Evolve’s LIFE ETF

With all the technological innovations taking place in global healthcare, there are tremendous opportunities for investors to take advantage of in this burgeoning field.

The Evolve Global Healthcare Enhanced Yield Fund (LIFE ETF) provides investors with exposure to twenty global blue-chip healthcare companies with a covered call strategy that is actively managed to provide increased yield potential while helping mitigate risk. The LIFE ETF is available in hedged, unhedged and USD classes. LIFE.B (unhedged) was Canada’s top-performing healthcare ETF in 2018*. It was also the top-performing healthcare ETF over the 2-year period in 2019.**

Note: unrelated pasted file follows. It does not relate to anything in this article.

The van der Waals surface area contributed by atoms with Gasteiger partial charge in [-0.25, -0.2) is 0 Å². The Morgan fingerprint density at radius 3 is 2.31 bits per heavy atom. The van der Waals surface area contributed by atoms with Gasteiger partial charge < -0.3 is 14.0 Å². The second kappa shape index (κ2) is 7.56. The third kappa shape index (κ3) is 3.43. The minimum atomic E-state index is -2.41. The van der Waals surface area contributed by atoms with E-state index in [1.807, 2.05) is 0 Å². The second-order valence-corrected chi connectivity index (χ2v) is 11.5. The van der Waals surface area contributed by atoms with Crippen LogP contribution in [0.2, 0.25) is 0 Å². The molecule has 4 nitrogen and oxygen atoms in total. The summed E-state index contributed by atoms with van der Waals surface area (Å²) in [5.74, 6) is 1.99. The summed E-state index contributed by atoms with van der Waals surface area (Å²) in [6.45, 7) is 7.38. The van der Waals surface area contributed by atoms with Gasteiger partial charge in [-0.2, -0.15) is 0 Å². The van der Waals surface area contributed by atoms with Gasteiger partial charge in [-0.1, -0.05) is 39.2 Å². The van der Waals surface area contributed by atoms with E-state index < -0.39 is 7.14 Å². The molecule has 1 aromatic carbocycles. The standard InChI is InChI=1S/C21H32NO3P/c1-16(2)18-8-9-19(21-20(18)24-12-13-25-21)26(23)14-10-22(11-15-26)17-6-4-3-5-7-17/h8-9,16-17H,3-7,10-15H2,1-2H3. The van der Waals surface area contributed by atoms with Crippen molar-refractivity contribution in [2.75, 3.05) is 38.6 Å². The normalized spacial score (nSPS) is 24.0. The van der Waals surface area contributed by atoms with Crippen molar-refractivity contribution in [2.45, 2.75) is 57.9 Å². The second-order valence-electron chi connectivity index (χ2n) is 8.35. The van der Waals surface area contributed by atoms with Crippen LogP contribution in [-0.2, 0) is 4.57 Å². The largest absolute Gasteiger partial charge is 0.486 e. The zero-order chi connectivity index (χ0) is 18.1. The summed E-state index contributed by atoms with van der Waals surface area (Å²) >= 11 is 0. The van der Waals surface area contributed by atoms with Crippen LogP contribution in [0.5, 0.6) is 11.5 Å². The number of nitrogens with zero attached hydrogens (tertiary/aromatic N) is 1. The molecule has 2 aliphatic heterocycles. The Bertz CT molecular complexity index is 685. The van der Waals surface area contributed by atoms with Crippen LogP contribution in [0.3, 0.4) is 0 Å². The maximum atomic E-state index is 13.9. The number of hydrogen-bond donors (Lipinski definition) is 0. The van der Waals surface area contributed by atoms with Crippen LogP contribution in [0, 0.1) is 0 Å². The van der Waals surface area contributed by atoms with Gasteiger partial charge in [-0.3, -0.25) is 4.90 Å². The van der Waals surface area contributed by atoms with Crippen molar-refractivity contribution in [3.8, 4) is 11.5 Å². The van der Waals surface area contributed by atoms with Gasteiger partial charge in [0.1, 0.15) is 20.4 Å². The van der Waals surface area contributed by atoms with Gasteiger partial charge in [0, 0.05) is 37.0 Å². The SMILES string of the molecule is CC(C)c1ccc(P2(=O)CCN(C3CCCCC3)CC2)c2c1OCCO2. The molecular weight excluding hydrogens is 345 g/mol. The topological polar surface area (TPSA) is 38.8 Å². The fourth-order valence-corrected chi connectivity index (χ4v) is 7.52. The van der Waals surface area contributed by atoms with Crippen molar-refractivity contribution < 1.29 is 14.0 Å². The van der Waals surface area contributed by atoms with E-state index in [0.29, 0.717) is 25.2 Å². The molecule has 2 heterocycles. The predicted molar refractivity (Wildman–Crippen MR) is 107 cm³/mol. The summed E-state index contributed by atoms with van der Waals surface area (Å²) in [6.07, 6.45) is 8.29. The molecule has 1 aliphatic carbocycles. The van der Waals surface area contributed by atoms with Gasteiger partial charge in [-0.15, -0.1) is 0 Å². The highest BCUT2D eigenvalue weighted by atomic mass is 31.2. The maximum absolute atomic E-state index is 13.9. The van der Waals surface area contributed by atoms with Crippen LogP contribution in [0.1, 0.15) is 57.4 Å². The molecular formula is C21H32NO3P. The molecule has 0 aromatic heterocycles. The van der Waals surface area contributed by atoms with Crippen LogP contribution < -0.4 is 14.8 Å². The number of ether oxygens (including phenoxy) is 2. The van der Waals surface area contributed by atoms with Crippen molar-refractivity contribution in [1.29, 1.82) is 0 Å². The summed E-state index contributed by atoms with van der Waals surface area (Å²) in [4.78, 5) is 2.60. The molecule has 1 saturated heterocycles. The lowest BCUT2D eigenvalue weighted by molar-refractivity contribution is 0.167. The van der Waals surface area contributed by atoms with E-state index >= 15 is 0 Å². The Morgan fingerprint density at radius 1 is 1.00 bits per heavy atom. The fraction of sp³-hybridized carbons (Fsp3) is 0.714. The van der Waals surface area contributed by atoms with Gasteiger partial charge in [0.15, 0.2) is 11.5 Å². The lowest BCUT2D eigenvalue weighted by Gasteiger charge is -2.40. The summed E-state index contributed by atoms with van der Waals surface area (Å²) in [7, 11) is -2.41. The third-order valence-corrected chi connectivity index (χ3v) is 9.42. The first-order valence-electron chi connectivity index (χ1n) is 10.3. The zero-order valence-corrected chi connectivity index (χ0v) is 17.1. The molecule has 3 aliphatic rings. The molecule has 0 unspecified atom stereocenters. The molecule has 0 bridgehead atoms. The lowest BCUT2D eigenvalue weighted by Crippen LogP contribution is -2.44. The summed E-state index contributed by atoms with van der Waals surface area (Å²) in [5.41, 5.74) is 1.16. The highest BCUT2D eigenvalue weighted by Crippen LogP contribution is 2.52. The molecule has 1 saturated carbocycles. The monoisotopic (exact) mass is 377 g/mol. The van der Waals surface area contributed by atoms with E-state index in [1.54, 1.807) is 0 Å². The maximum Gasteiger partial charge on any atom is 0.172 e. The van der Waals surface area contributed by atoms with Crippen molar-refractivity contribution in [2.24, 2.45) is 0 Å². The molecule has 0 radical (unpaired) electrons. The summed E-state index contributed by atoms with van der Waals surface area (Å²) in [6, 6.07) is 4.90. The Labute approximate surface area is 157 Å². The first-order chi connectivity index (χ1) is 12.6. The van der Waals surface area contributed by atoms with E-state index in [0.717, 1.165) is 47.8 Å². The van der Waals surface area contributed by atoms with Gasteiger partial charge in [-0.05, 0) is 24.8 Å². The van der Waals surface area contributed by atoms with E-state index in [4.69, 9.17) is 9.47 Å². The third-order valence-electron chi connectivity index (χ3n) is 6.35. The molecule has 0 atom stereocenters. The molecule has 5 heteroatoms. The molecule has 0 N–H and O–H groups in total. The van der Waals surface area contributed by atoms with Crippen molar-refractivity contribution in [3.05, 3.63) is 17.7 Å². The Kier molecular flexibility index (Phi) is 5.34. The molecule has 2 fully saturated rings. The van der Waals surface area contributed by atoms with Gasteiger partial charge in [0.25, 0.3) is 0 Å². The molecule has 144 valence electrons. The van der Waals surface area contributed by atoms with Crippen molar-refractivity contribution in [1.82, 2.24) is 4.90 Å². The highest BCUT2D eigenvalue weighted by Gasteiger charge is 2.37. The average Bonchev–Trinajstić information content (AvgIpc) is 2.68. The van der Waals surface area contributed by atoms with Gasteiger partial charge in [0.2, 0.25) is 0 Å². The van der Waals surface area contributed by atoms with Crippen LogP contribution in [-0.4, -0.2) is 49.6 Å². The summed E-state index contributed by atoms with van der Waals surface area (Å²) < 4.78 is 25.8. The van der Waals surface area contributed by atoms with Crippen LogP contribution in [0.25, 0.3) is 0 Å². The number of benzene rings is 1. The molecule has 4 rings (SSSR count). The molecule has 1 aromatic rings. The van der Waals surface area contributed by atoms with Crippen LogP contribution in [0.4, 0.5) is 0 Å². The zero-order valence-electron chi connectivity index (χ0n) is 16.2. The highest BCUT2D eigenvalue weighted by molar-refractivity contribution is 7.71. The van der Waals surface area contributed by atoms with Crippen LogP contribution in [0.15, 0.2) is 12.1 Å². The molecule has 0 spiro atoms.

LIFE ETF performance

Managed by an established team of industry veterans with a proven track record of success, Evolve ETFs creates investment products that make a difference. For more information, please visit or download our one-pager about LIFE ETF.

*Based on the Bloomberg Finance LP classification of 11 healthcare ETFs in Canada, as at December 31, 2018.

**Based on the Bloomberg Finance LP classification of 15 healthcare ETFs in Canada, as at December 31, 2019.

Tags automation in healthcare  cloud computing in healthcare  global healthcare  LIFE ETF  robotics in healthcare  social media in healthcare  technology and healthcare